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Montauk

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Posts posted by Montauk

  1. Test. It's been a while. In any case, estate prices here in NY have been descending, but not quickly. It sems to be a slow grind down, despite the headlines.

    Oh, and by the way, I've just passed my sixth year anniversary on this board! Wow! Where does the time go? Thanks to everyone here for saving my financial #ss! I still remember "Time to Raise the Rents" (TTRTR). I'm still renting! But things are getting worse, so I don't think it's wise to buy now anyway.

  2. Come on guys takes 2 seconds to answer and we'll all benefit. 76 views so far,

    Q1 answer yes, or no,

    Q2, up 20% down 30%

    We'll all be a little wiser and get a more accurate picture. :D

    Hey Crashoutandburned,

    That makes 2 of us that are in a positive situation - must stress I'm a bear and think there will be a crash.

    Cheers

    FM

    I owe about $1200 on a Citibank credit card. That's it. My highest was an 80K loan for a house, which I sold in 2005, and thank the Lord, too! Good timing for Long Island!

  3. Okay I keep hearing about Cagno and how he predicted things, him of the mushroom cloud fame.

    So has anyone got any links to some of his early posts, especially one about a "phone call"?

    Where did he go anyway? Is he still posting somewhere else?

    Curious minds want to know!

    Hi! I still don't dismiss Cgnao's (former?) position. After all these years, I thought the inflation/deflation debate would have been settled long ago by now. So now I'm roughly (75/25%) in fiat and Gold, respectively. This is what I call diversification. :)

  4. Check out this RECENT documentary that gives an update. Glossy, and it's 25 minutes long.

    http://www.youtube.com/watch?v=r7InlN2x08Q

    It is being tracked on the GEI Thread http://www.greenenergyinvestors.com/index.php?showtopic=6901&st=80&start=80

    Thanks for the video link. It was very good. I wonder how the Icelandic stock market is doing? It would be interesting to see if it has gone up or down with the advent of inflation, devalued currency or what have you.

  5. http://www.timesonline.co.uk/tol/money/pro...icle6719661.ece

    People are simply refusing to price their properties any lower. Forced selling is being contained by record low rates, and those that do move are renting out instead. Sustainable?

    Ya know, you guys is so open to bullsheet. There ain't no way commercial props are gonna weigh in at above 2007 prices for years! Put that in your pipe and smoke it! :) So now we gonna see anotha SECOND wave of defaults, big time. The big banks ah gonna take anotha BIG hit real soon. Enjoy goin down, ya know what I'm sayin?

  6. Thanks OP, lovely Bear Food.

    I'm keeping a list of those who are buying in now and chuckling as they try and justify thier mistake on this forum. What surprises me is that they still visit and post, proving that they have fallen into the Bull Trap, hook line and sinker. They have obviousley learnt nothing from this site and believe they are being clever.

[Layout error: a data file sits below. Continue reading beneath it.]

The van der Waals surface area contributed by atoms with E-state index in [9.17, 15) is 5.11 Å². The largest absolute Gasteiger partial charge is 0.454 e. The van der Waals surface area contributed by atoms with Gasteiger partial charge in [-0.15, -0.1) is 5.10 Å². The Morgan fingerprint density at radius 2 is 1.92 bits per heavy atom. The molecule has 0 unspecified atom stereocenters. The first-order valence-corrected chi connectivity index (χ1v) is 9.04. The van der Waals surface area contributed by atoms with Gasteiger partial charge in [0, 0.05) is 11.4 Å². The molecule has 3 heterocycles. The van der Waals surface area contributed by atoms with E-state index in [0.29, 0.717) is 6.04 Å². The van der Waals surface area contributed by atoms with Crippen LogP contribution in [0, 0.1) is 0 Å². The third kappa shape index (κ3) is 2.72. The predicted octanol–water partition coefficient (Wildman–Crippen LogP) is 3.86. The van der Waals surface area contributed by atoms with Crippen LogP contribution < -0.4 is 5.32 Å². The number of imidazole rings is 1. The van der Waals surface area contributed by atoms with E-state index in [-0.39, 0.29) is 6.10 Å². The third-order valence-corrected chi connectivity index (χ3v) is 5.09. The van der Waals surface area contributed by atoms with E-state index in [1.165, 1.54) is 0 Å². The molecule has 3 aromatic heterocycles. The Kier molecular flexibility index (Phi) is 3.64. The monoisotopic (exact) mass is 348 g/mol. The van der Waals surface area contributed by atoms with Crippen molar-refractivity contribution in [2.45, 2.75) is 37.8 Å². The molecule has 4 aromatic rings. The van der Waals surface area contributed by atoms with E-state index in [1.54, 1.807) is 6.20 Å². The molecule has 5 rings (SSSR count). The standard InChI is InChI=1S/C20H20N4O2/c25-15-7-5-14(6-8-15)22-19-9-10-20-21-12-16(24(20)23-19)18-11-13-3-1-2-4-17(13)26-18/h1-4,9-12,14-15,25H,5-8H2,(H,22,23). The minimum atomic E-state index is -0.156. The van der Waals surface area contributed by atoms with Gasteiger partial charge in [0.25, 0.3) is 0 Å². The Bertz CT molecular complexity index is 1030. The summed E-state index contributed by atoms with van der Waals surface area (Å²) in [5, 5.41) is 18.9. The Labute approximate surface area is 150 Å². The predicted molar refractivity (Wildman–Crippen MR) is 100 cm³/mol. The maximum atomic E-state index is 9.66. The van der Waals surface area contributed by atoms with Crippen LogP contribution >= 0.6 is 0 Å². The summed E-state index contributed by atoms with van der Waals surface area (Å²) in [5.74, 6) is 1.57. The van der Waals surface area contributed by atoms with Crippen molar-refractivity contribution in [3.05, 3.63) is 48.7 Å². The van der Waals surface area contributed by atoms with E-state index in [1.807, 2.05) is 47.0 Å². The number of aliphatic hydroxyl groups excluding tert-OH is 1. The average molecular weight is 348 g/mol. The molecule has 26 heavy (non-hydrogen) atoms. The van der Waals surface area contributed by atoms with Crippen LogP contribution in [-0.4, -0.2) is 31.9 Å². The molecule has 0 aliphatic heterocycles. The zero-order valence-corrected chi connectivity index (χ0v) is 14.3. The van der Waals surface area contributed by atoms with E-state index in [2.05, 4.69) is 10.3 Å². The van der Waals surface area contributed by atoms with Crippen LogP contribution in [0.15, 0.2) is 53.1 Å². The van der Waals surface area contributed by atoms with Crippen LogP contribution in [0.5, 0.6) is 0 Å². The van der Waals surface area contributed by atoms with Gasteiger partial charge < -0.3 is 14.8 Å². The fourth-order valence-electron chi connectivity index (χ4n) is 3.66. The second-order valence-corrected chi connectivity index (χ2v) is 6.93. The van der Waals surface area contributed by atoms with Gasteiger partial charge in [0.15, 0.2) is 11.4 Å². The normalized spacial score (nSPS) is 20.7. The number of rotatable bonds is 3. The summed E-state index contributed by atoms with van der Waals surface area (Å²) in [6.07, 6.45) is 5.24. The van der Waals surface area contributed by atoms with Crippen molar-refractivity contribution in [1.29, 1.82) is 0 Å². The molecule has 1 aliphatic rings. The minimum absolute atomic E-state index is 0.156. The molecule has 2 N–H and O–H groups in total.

Time will tell :lol:

    Yes, I'm one of those. I have a unique strategy: buy high and sell low. :)
  7. Thanks for the comments. It's my first post so apologies if 'translucent' but I thought it was a genuine question. I realize there is a lot of info, but it's not like you can identify me!!!

    Buying costs are mostly absorbed (for one reason or another) and selling costs would be absorbed by employer (relocation) so I am not overly concerned about this.

    I'm not sure about the stock market option, personally I think the safest bet if thnking about it in this regard is to plough all the money back into paying off the mortgage. The stock market is a risky place to put your entire future (particularly at the moment). I would be looking at a 10 year mortgage anyway.

    Here's a suggestion: Take your 25K in investments and add it to the down payment. That will give you a 60K mortgage. Take out a 30-40 year fixed mortgage with no pre-payment penalties (important!), your monthly nut will be lower in the case of under employment. Then take the extra savings and plow it back into prepaying the mortgage in a few short years. Presto! In 8 or 9 years, you will be free and clear.
  8. As some of us have realised, economics is the study of human beings trading with each other in the real world, as well as the conceptual world that we all live in but do not share.

    That is, the actions that we undertake are primarily derived from our thoughts, feelings, impulses, emotions and memories - which are not bound by much if any physical laws but are also at one and the same time completely bound by those laws when we actually try to express them.

    What is the point upon which values are measured against?

    There is a direct connexion between the physical and the collective agregate awareness. Just as tides ebb and flow, so does the entirety of human awareness. What I'm saying is that homeostasis is the eventual result of all imbalances, as seen inthe correction of excesses. Perhaps I've had a few too many libations and it's time to go meditate. :) In any case, it's clear to me that the physical world is merely a manifestation of the trascendental intelligence, or the intelligence of the universe, if you willl. BTW, always love your posts. Very refreshing.